Digitally enabled flash glucose monitoring for inpatients with COVID-19: Feasibility and pilot implementation in a teaching NHS Hospital in the UK

Tim Robbins, Adam Hopper, Jack Brophy, Elle Pearson, Risheka Suthantirakumar, Maariyah Vankad, Natalie Igharo, Sud Baitule, Cain C.T. Clark, Theodoros N. Arvanitis, Sailesh Sankar, Ioannis Kyrou, Harpal Randeva

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    Abstract

    Background: COVID-19 placed significant challenges on healthcare systems. People with diabetes are at high risk of severe COVID-19 with poor outcomes. We describe the first reported use of inpatient digital flash glucose monitoring devices in a UK NHS hospital to support management of people with diabetes hospitalized for COVID-19. Methods: Inpatients at University Hospitals Coventry & Warwickshire (UHCW) NHS Trust with COVID-19 and diabetes were considered for digitally enabled flash glucose monitoring during their hospitalization. Glucose monitoring data were analysed, and potential associations were explored between relevant parameters, including time in hypoglycaemia, hyperglycaemia, and in range, glycated haemoglobin (HbA1c), average glucose, body mass index (BMI), and length of stay. Results: During this pilot, digital flash glucose monitoring devices were offered to 25 inpatients, of whom 20 (type 2/type 1: 19/1; mean age: 70.6 years; mean HbA1c: 68.2 mmol/mol; mean BMI: 28.2 kg/m2) accepted and used these (80% uptake). In total, over 2788 h of flash glucose monitoring were recorded for these inpatients with COVID-19 and diabetes. Length of stay was not associated with any of the studied variables (all p-values >0.05). Percentage of time in hyperglycaemia exhibited significant associations with both percentage of time in hypoglycaemia and percentage of time in range, as well as with HbA1c (all p-values <0.05). The average glucose was significantly associated with percentage of time in hypoglycaemia, percentage of time in range, and HbA1c (all p-values <0.05). Discussion: We report the first pilot inpatient use of digital flash glucose monitors in an NHS hospital to support care of inpatients with diabetes and COVID-19. Overall, there are strong arguments for the inpatient use of these devices in the COVID-19 setting, and the findings of this pilot demonstrate feasibility of this digitally enabled approach and support wider use for inpatients with diabetes and COVID-19.

    Original languageEnglish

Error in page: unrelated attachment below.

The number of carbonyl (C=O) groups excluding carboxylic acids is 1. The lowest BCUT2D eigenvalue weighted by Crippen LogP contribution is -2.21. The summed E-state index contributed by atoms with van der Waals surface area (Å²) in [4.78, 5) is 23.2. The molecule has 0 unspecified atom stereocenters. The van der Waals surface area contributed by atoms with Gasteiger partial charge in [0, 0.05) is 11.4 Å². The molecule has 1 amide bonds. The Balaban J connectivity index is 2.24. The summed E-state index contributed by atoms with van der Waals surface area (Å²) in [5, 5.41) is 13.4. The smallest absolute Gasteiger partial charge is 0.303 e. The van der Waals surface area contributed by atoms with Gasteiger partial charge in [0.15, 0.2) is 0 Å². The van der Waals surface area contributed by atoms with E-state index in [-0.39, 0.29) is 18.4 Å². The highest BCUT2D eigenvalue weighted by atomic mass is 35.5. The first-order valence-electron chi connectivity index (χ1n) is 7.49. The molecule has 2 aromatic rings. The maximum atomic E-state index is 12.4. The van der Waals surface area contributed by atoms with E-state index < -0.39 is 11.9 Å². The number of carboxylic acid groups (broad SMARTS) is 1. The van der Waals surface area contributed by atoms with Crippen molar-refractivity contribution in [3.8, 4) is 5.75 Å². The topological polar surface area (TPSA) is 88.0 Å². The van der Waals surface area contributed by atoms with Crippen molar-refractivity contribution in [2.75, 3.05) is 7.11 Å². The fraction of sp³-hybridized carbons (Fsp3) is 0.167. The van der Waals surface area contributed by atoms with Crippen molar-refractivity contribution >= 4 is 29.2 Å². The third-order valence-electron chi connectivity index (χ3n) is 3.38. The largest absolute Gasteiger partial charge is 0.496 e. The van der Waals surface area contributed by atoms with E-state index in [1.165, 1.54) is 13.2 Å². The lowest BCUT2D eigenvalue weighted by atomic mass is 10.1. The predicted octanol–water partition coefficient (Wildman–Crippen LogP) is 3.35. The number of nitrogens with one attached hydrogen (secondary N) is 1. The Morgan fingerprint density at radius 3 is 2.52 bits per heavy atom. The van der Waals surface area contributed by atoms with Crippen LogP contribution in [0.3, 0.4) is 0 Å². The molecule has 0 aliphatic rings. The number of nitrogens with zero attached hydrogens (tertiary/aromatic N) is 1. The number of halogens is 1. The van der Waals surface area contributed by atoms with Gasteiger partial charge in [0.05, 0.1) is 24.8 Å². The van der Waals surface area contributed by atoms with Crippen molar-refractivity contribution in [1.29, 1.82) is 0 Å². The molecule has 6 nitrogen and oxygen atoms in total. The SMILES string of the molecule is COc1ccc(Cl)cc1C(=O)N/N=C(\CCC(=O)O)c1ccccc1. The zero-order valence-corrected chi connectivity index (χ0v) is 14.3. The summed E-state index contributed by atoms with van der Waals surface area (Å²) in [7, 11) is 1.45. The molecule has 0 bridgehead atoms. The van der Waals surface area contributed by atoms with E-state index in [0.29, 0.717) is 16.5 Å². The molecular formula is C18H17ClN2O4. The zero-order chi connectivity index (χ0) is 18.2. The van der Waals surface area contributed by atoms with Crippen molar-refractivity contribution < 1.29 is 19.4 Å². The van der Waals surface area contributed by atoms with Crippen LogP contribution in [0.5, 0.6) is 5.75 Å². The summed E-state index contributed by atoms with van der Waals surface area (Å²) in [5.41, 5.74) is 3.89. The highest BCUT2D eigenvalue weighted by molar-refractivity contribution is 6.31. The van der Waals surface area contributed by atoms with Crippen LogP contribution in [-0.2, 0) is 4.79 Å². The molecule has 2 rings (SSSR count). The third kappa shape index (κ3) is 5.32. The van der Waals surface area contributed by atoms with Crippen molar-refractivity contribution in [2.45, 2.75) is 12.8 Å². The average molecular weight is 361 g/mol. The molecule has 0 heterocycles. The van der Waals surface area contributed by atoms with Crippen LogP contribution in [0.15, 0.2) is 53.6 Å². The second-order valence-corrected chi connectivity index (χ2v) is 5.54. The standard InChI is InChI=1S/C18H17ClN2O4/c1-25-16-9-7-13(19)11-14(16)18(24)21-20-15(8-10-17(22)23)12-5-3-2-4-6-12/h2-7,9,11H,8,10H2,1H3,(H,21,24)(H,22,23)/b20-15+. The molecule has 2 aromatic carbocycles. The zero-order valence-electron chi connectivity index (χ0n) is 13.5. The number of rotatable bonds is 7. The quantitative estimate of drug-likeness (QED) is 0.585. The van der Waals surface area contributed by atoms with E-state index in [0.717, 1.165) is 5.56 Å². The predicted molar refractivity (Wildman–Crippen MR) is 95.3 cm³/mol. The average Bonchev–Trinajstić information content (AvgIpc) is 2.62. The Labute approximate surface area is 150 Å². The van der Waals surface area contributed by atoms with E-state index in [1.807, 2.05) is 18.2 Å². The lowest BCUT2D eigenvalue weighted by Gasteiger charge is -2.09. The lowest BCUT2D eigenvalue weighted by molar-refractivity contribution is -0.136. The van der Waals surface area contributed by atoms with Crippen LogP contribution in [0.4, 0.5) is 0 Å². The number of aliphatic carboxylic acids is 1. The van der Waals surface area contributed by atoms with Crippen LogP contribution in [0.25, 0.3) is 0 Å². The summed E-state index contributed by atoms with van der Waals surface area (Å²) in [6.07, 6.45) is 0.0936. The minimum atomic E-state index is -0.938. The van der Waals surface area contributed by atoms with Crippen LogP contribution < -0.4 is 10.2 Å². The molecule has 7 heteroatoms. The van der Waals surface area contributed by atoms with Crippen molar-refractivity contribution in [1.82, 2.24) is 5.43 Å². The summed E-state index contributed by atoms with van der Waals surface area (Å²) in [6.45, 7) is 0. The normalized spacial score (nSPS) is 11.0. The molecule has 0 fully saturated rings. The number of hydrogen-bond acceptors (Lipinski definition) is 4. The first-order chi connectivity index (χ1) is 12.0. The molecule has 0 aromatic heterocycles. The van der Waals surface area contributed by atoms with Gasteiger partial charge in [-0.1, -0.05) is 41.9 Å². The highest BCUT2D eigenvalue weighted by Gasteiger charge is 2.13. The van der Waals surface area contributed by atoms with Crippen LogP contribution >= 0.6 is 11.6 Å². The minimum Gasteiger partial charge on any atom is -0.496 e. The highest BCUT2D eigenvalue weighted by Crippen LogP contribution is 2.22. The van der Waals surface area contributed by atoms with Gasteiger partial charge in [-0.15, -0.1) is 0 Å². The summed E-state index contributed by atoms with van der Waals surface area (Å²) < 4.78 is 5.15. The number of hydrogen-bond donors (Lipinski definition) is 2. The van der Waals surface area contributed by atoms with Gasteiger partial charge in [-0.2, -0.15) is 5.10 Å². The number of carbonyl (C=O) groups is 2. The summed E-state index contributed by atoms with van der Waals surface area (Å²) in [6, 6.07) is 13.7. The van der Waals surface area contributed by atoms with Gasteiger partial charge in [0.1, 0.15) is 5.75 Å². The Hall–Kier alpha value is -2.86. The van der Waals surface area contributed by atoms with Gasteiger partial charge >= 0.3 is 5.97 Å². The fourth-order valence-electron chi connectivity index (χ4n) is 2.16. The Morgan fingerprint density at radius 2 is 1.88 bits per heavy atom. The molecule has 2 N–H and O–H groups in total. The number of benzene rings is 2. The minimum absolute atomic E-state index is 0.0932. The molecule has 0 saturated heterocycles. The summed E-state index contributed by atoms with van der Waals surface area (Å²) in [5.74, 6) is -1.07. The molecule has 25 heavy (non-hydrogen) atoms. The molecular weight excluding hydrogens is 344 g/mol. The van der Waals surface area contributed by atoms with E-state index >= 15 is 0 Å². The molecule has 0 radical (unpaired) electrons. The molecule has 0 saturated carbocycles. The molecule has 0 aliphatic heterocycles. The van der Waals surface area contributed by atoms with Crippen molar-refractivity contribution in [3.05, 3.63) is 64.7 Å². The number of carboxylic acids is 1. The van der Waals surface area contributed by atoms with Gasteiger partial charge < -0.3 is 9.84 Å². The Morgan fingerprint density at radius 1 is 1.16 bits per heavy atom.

Pages (from-to)1-7
    Number of pages7
    JournalDigital Health
    Volume8
    DOIs
    Publication statusPublished - 7 Jan 2022

    Bibliographical note

    https://creativecommons.org/licenses/by-nc/4.0/This article is distributed under the terms of the Creative Commons Attribution-NonCommercial 4.0 License (https://creativecommons.org/licenses/by-nc/4.0/) which permits non-commercial use, reproduction and distribution of the work without further permission provided the original work is attributed as specified on the SAGE and Open Access page (https://us.sagepub.com/en-us/nam/open-access-at-sage).

    Funder

    The author(s) disclosed receipt of the following financial support for the research, authorship, and/or publication of this article: This work was supported by the HDR UK (grant number HDR-3001, COVID-19 Action Fund). T. Robbins has received support from the Winston Churchill Memorial Fellowship Trust. Theodoros N. Arvanitis is partially funded by HDR UK. HDR UK is funded by the UK Medical Research Council, Engineering and Physical Sciences Research Council, Economic and Social Research Council, Department of Health and Social Care (England), Chief Scientist Office of the Scottish Government Health and Social Care Directorates, Health and Social Care Research and Development Division (Welsh Government), Public Health Agency (Northern Ireland), British Heart Foundation and Wellcome Trust.

    Funding Information:
    The author(s) disclosed receipt of the following financial support for the research, authorship, and/or publication of this article: This work was supported by the HDR UK (grant number HDR-3001, COVID-19 Action Fund). T. Robbins has received support from the Winston Churchill Memorial Fellowship Trust. Theodoros N. Arvanitis is partially funded by HDR UK. HDR UK is funded by the UK Medical Research Council, Engineering and Physical Sciences Research Council, Economic and Social Research Council, Department of Health and Social Care (England), Chief Scientist Of?ce of the Scottish Government Health and Social Care Directorates, Health and Social Care Research and Development Division (Welsh Government), Public Health Agency (Northern Ireland), British Heart Foundation and Wellcome Trust.

    Keywords

    • COVID-19
    • diabetes
    • digital health
    • flash glucose monitoring
    • inpatient care

    ASJC Scopus subject areas

    • Health Policy
    • Health Informatics
    • Computer Science Applications
    • Health Information Management

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